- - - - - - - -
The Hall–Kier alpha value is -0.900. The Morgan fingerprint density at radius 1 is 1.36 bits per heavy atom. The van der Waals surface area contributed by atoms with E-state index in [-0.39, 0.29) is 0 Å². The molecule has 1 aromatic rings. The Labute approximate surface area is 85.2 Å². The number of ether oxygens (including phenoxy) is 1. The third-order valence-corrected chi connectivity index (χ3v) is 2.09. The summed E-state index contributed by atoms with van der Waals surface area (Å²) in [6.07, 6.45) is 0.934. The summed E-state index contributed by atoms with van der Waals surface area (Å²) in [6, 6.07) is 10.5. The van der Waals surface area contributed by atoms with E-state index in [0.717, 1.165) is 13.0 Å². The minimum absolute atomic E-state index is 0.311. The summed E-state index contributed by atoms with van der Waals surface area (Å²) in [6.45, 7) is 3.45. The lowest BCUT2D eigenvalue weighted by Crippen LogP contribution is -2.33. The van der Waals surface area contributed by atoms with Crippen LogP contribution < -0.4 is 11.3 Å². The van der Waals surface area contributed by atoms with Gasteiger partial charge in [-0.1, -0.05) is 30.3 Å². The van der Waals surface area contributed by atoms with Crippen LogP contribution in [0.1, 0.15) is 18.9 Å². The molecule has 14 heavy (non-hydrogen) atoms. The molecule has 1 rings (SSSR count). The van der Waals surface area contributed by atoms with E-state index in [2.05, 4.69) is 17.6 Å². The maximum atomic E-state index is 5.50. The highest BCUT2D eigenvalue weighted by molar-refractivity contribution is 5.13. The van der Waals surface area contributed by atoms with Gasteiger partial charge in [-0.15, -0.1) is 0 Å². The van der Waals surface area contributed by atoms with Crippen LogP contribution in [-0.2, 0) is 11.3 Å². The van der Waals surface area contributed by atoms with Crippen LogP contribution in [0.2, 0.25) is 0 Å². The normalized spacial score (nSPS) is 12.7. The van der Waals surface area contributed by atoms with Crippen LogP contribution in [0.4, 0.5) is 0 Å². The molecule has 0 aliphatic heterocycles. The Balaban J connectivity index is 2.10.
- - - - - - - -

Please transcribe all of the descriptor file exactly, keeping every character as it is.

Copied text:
The Hall–Kier alpha value is -0.900. The Morgan fingerprint density at radius 1 is 1.36 bits per heavy atom. The van der Waals surface area contributed by atoms with E-state index in [-0.39, 0.29) is 0 Å². The molecule has 1 aromatic rings. The Labute approximate surface area is 85.2 Å². The number of ether oxygens (including phenoxy) is 1. The third-order valence-corrected chi connectivity index (χ3v) is 2.09. The summed E-state index contributed by atoms with van der Waals surface area (Å²) in [6.07, 6.45) is 0.934. The summed E-state index contributed by atoms with van der Waals surface area (Å²) in [6, 6.07) is 10.5. The van der Waals surface area contributed by atoms with E-state index in [0.717, 1.165) is 13.0 Å². The minimum absolute atomic E-state index is 0.311. The summed E-state index contributed by atoms with van der Waals surface area (Å²) in [6.45, 7) is 3.45. The lowest BCUT2D eigenvalue weighted by Crippen LogP contribution is -2.33. The van der Waals surface area contributed by atoms with Crippen LogP contribution < -0.4 is 11.3 Å². The van der Waals surface area contributed by atoms with Gasteiger partial charge in [-0.1, -0.05) is 30.3 Å². The van der Waals surface area contributed by atoms with Crippen LogP contribution in [0.1, 0.15) is 18.9 Å². The molecule has 14 heavy (non-hydrogen) atoms. The molecule has 1 rings (SSSR count). The van der Waals surface area contributed by atoms with E-state index in [2.05, 4.69) is 17.6 Å². The maximum atomic E-state index is 5.50. The highest BCUT2D eigenvalue weighted by molar-refractivity contribution is 5.13. The van der Waals surface area contributed by atoms with Gasteiger partial charge in [-0.15, -0.1) is 0 Å². The van der Waals surface area contributed by atoms with Crippen LogP contribution in [-0.2, 0) is 11.3 Å². The van der Waals surface area contributed by atoms with Crippen LogP contribution in [0.2, 0.25) is 0 Å². The normalized spacial score (nSPS) is 12.7. The van der Waals surface area contributed by atoms with Crippen LogP contribution in [0.4, 0.5) is 0 Å². The molecule has 0 aliphatic heterocycles. The Balaban J connectivity index is 2.10.